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Channelrhodopsin-2 is a light-gated ion channel of the channelrhodopsin family. As such, Channelrhodopsin-2 (ChR2) contains not only a light-activated transduction mechanism, but the channel pore itself, which can pass cations like sodium, calcium, and a variety of other small cations such as potassium.


Channelrhodopsin-2 consists of a 7-transmembrane helix protein, as in many other rhodopsoins, but ChR2 has a covalently linked retinal. The peak absorbance of the Channelrhodopsin-2 retinal complex is about 460 nm. When the all-trans retinal complex absorbs light, it induces a conformational change, probably to 13-cis-retinal. This conformational change introduces a further conformational change in the transmembrane protein opening the pore, to at least 6A. The 13-cis-retinal naturally relaxes with time back to the all-trans-retinal which closes the pore, stopping the flow of ions.[1]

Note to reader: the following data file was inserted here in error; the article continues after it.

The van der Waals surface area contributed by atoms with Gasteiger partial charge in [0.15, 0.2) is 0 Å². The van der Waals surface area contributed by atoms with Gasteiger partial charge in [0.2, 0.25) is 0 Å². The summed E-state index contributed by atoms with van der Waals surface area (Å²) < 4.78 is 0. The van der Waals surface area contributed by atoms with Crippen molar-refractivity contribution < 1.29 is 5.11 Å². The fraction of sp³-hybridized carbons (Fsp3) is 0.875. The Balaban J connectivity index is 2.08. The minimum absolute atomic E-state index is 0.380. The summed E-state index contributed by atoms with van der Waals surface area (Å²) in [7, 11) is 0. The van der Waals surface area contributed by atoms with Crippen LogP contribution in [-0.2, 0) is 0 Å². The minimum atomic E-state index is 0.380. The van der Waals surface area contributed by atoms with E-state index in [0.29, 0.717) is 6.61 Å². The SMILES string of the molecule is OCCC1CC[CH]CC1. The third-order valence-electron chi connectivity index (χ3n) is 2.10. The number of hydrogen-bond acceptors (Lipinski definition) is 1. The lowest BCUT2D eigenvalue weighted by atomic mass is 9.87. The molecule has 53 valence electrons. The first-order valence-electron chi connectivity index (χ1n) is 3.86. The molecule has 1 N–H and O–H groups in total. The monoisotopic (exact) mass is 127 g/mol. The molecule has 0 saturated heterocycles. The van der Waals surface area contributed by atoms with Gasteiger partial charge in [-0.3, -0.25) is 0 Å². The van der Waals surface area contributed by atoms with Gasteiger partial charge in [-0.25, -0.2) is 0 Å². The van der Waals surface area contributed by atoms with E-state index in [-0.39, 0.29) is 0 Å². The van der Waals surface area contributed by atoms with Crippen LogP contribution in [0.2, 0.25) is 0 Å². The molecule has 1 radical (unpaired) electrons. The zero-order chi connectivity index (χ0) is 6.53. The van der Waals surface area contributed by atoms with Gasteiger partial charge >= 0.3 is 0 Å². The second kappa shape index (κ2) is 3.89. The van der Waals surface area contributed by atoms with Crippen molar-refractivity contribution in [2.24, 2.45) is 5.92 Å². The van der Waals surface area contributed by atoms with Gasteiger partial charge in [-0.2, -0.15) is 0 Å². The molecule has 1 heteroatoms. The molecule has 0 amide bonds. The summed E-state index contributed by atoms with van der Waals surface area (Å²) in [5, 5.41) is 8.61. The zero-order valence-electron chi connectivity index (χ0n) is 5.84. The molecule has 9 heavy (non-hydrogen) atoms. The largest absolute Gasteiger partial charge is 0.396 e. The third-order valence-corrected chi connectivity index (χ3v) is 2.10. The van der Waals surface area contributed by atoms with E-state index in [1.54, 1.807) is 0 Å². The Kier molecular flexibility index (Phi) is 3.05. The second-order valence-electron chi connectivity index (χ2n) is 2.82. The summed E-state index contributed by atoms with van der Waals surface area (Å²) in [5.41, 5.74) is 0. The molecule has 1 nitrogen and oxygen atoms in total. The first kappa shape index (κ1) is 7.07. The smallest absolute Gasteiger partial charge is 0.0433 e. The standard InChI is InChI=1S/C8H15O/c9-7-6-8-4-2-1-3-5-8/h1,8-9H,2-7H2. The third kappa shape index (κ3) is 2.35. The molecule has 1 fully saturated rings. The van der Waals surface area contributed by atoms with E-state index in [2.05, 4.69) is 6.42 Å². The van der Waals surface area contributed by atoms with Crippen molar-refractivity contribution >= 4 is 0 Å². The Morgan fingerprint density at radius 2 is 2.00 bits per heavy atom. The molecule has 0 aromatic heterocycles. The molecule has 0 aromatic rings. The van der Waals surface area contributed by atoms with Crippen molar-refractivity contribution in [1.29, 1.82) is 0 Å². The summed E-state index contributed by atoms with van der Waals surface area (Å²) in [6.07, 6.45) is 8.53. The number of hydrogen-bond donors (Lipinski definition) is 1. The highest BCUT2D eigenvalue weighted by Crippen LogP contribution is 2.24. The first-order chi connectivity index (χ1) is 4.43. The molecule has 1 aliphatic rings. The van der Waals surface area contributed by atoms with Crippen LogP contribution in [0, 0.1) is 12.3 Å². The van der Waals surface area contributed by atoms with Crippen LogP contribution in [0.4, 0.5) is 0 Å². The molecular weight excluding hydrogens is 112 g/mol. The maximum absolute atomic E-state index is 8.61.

The 7-transmembrane nature of Channelrhodopsin-2 is fairly rare to ion channels which usually consist of similar repeating parts.[1]


This makes depolarization of excitable cells very fast, robust, and useful for bioengineering and neuroscience applications, called optogenetics, including photostimulation of neurons for probing of neural circuits. Channelrhodopsin-2 and the yellow light-activated chloride pump halorhodopsin together enable multiple-color optical activation and silencing of neural activity. The C-terminal end of ChR2 extends well into the intracelluar space, whereas the N-terminal end consists of the 7-transmembrane section. As such, the C-terminus can be replaced by the green fluorescent protein (GFP).


  1. ^ a b "Channelrhodopsin-2, a directly light-gated cation-selective membrane channel" - PNAS | November 25, 2003 | vol. 100 | no. 24 | 13940-13945
This article is licensed under the GNU Free Documentation License. It uses material from the Wikipedia article "Channelrhodopsin-2". A list of authors is available in Wikipedia.
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